Dingzhou City in North China is off the radar for most tourists. For history buffs, however, this county-level city located between Beijing and Hebei’s provincial capital Shijiazhuang is worth a visit.
Recognized as one of the “ancient counties” with thousands of years of history by the U.N. Group of Experts on Geographical Names, Dingzhou is said to have a “civilizational history” of about 5,000 years. Zhongshan State, founded by the Xianyu tribe of the Baidi ethnic group in 506 B.C., relocated its capital to Gu, today’s Dingzhou, in 414 B.C. This was the first of several times Dingzhou had become a capital. Some historians claim that Yao, the mythological emperor, built his capital in Tangcheng in today’s Dingzhou about 4,300 years ago.
Famed Northern Song (960-1127) poet Su Shi created 63 poems, prose and other works during his six-month stay in Dingzhou, the hometown of the famous general Lian Po of the Warring States Period (476-221 B.C.) and the musician Li Yannian of the Han Dynasty (202B.C.-220A.D.). Song historian Sima Guang, politician and poet Han Qi, and other big names served here.
Dingzhou is home to nine sites listed by the Central Government as protected relics, and 15 sites listed by the provincial government for cultural relic protection.
Dingzhou’s historic relics, traditional arts and crafts and rural revitalization captivated journalists from over 150 media outlets across the country in mid-April when a conference was convened there to pay tribute to hardworking, award-winning journalists.
Highest brick pagoda
The 84-meter Kaiyuan Temple Pagoda, located in the Kaifeng Temple and believed to be the highest brick pagoda in China, became a State-protected cultural relic site in 1961. In the fourth year (1001) of the Xianping period of the Northern Song Dynasty, Emperor Zhenzong ordered the construction of the temple and pagoda to enshrine the Buddhist scriptures and relics brought back by the monk Lingneng from ancient India. The octagonal pagoda took 55 years to complete. As Dingzhou was strategically important in defense for both the Liao (907-1125) and Song dynasties, the Song armies used this pagoda to watch the enemy’s movements, hence its name Liaodi Pagoda (or “Watching-the-Enemy Pagoda”).
The Kaiyuan Temple Pagoda. Photos by Lin Min
The northeastern side of the 11-story pagoda collapsed in 1884 during an earthquake in the Qing Dynasty (1644-1911), leaving the remaining structure standing precariously. Restoration work did not start until a century later in 1988 due to difficulty of finding appropriate materials and recreating old techniques. It took 15 years to complete.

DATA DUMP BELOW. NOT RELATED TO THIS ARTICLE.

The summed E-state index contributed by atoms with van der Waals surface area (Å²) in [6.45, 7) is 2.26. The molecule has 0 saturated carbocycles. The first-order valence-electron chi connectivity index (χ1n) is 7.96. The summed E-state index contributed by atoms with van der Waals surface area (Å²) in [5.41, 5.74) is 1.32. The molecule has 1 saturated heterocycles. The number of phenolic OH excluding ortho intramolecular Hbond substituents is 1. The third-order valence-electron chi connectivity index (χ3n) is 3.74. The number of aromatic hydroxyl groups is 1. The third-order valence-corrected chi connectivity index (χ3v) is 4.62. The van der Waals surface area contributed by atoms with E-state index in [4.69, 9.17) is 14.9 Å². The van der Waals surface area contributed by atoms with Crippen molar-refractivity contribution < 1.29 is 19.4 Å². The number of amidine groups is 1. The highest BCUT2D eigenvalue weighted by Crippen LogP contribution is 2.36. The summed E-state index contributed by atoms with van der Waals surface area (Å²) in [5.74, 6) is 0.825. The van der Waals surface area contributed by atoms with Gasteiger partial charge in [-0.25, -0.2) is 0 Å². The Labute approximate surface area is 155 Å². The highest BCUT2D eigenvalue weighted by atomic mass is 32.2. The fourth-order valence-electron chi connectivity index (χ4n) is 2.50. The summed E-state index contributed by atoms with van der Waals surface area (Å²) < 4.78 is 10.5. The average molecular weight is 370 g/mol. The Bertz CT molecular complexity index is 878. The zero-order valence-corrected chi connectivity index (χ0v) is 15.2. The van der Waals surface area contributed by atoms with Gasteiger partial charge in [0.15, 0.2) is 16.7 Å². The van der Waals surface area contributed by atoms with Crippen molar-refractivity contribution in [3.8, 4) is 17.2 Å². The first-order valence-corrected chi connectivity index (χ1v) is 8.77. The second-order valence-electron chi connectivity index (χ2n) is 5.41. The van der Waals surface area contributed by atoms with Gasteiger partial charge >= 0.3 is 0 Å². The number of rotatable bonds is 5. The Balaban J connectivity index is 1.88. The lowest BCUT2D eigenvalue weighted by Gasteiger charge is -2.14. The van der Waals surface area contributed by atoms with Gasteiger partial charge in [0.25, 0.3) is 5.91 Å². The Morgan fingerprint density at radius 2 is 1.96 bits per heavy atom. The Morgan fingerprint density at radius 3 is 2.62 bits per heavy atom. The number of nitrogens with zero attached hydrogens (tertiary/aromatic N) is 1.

The Gongyuan, or Ancient Examination Place, is a well-preserved site where literary and martial examination candidates once competed to join the imperial court. Built in 1738, the third year of Emperor Qianlong’s reign of the Qing Dynasty, it is an ideal place for visitors to learn about Keju, the imperial examination, which began during the Sui Dynasty (581-618) and lasted for 1,300 years before it was abolished. Keju played an important role in the selection of qualified personnel to work for the imperial court.
In Gongyuan, visitors get to know the wall where the names of top scorers were posted, the hall where the candidates sat for exams and the rooms where exam papers were rated. Visitors can also view the slips and socks that were used by cheaters, and are briefed by guides on what steps were taken to prevent and punish cheating.
Two locust trees in Gongyuan.
Two locust trees, said to have been planted by Emperor Qianlong, welcome visitors near the main gate. The emperor, who visited Dingzhou five times during his six tours to regions south of the Yangtze River, planted the trees during one visit.
The Dingzhou Museum is a second-level national museum with over 50,000 cultural relics, including three pieces rated as national treasures and 965 others rated as precious artifacts. One of the must-see national treasures is a large, exquisite jade disc, with a diameter of 24.4 cm and a thickness of 1.1 cm, featuring two dragons biting a ring at the top. It is the largest, best-preserved jade disc discovered in China thus far, according to the museum. The Han Dynasty relic, unearthed from a mausoleum, revealed the social status of the occupant before his death.
Visitors admire the largest jade disc discovered in China in the Dingzhou Museum.
The northern Buddha exhibition hall displays damaged Buddha statues, evidence to sporadic anti-Buddhism campaigns started by emperors between the 8th and 10th centuries. During those periods, countless temples and Buddhist statues were destroyed or damaged, and millions of monks were killed or forced to return to secular life.
In Sanshilipu Village, Mingyuedian Town, a sprawling crabapple orchard has become a tourist attraction. Crabapple blossoms, in 12 varieties and different colors, make the orchard an Instagrammable site during flowering seasons.
In recent years, the village, which also plants other flowers and fruits, has been focusing on developing the nursery and flower industry, which contributes about 91% of the total agricultural revenues of the village. Sightseeing tourism, with crabapple festivals and fruit-picking activities as its highlights, has helped bump up the villagers’ incomes.
Huamo, steamed bread in the shape of flowers.
A special event held during the recent mid-April conference at the crabapple farm included displays of many traditional Dingzhou arts and crafts, such as Gao’s leather drum, Lao Yuan movie props, flower bread, ostrich egg carving, and crabapple bonsai.